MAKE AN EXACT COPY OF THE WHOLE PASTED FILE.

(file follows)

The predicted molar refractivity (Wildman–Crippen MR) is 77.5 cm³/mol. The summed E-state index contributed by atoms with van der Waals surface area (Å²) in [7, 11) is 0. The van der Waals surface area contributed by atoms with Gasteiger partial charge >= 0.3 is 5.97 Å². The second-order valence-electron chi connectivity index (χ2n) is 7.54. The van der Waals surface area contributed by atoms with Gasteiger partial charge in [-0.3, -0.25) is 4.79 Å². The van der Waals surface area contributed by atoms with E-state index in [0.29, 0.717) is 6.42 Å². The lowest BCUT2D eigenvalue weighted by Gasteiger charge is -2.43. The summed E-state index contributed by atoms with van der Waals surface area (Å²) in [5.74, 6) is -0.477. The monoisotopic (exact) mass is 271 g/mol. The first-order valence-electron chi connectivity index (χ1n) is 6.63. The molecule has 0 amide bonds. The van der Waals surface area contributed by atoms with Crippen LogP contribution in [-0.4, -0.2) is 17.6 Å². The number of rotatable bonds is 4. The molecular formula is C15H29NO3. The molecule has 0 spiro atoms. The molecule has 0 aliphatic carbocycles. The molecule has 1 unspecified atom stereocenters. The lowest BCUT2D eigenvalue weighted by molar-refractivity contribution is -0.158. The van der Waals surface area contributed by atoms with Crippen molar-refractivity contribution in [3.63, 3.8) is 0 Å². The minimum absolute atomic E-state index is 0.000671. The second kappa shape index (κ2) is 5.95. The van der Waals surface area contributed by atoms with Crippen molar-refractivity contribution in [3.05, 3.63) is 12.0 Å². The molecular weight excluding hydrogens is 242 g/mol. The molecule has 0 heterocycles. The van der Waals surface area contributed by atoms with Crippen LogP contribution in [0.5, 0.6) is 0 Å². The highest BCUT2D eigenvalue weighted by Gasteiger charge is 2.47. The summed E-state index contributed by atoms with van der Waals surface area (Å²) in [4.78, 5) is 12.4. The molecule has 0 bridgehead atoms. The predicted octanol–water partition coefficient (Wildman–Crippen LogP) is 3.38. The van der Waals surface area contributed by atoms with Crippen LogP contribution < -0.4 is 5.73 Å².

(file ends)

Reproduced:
The predicted molar refractivity (Wildman–Crippen MR) is 77.5 cm³/mol. The summed E-state index contributed by atoms with van der Waals surface area (Å²) in [7, 11) is 0. The van der Waals surface area contributed by atoms with Gasteiger partial charge >= 0.3 is 5.97 Å². The second-order valence-electron chi connectivity index (χ2n) is 7.54. The van der Waals surface area contributed by atoms with Gasteiger partial charge in [-0.3, -0.25) is 4.79 Å². The van der Waals surface area contributed by atoms with E-state index in [0.29, 0.717) is 6.42 Å². The lowest BCUT2D eigenvalue weighted by Gasteiger charge is -2.43. The summed E-state index contributed by atoms with van der Waals surface area (Å²) in [5.74, 6) is -0.477. The monoisotopic (exact) mass is 271 g/mol. The first-order valence-electron chi connectivity index (χ1n) is 6.63. The molecule has 0 amide bonds. The van der Waals surface area contributed by atoms with Crippen LogP contribution in [-0.4, -0.2) is 17.6 Å². The number of rotatable bonds is 4. The molecular formula is C15H29NO3. The molecule has 0 spiro atoms. The molecule has 0 aliphatic carbocycles. The molecule has 1 unspecified atom stereocenters. The lowest BCUT2D eigenvalue weighted by molar-refractivity contribution is -0.158. The van der Waals surface area contributed by atoms with Crippen molar-refractivity contribution in [3.63, 3.8) is 0 Å². The minimum absolute atomic E-state index is 0.000671. The second kappa shape index (κ2) is 5.95. The van der Waals surface area contributed by atoms with Crippen molar-refractivity contribution in [3.05, 3.63) is 12.0 Å². The molecular weight excluding hydrogens is 242 g/mol. The molecule has 0 heterocycles. The van der Waals surface area contributed by atoms with Crippen LogP contribution in [0.5, 0.6) is 0 Å². The highest BCUT2D eigenvalue weighted by Gasteiger charge is 2.47. The summed E-state index contributed by atoms with van der Waals surface area (Å²) in [4.78, 5) is 12.4. The molecule has 0 bridgehead atoms. The predicted octanol–water partition coefficient (Wildman–Crippen LogP) is 3.38. The van der Waals surface area contributed by atoms with Crippen LogP contribution < -0.4 is 5.73 Å².